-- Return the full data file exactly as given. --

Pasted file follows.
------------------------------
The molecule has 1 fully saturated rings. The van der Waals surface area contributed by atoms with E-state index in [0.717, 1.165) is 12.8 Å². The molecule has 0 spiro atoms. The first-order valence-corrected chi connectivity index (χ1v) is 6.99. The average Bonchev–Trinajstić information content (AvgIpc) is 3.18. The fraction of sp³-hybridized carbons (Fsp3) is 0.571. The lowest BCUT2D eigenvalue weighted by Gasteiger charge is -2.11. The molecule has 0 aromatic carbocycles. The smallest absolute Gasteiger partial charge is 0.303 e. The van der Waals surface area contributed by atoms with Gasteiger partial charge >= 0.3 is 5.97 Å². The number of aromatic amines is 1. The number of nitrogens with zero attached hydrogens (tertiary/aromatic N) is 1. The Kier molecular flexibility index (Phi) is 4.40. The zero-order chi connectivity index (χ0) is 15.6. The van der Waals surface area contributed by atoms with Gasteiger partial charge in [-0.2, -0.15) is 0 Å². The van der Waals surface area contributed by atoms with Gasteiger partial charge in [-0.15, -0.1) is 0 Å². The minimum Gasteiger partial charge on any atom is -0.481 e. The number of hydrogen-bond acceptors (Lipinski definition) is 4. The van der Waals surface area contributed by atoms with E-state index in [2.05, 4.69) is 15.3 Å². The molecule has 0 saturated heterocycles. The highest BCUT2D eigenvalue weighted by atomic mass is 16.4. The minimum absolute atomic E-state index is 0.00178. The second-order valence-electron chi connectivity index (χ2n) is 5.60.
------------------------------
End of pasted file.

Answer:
The molecule has 1 fully saturated rings. The van der Waals surface area contributed by atoms with E-state index in [0.717, 1.165) is 12.8 Å². The molecule has 0 spiro atoms. The first-order valence-corrected chi connectivity index (χ1v) is 6.99. The average Bonchev–Trinajstić information content (AvgIpc) is 3.18. The fraction of sp³-hybridized carbons (Fsp3) is 0.571. The lowest BCUT2D eigenvalue weighted by Gasteiger charge is -2.11. The molecule has 0 aromatic carbocycles. The smallest absolute Gasteiger partial charge is 0.303 e. The van der Waals surface area contributed by atoms with Gasteiger partial charge >= 0.3 is 5.97 Å². The number of aromatic amines is 1. The number of nitrogens with zero attached hydrogens (tertiary/aromatic N) is 1. The Kier molecular flexibility index (Phi) is 4.40. The zero-order chi connectivity index (χ0) is 15.6. The van der Waals surface area contributed by atoms with Gasteiger partial charge in [-0.2, -0.15) is 0 Å². The van der Waals surface area contributed by atoms with Gasteiger partial charge in [-0.15, -0.1) is 0 Å². The minimum Gasteiger partial charge on any atom is -0.481 e. The number of hydrogen-bond acceptors (Lipinski definition) is 4. The van der Waals surface area contributed by atoms with E-state index in [2.05, 4.69) is 15.3 Å². The molecule has 0 saturated heterocycles. The highest BCUT2D eigenvalue weighted by atomic mass is 16.4. The minimum absolute atomic E-state index is 0.00178. The second-order valence-electron chi connectivity index (χ2n) is 5.60.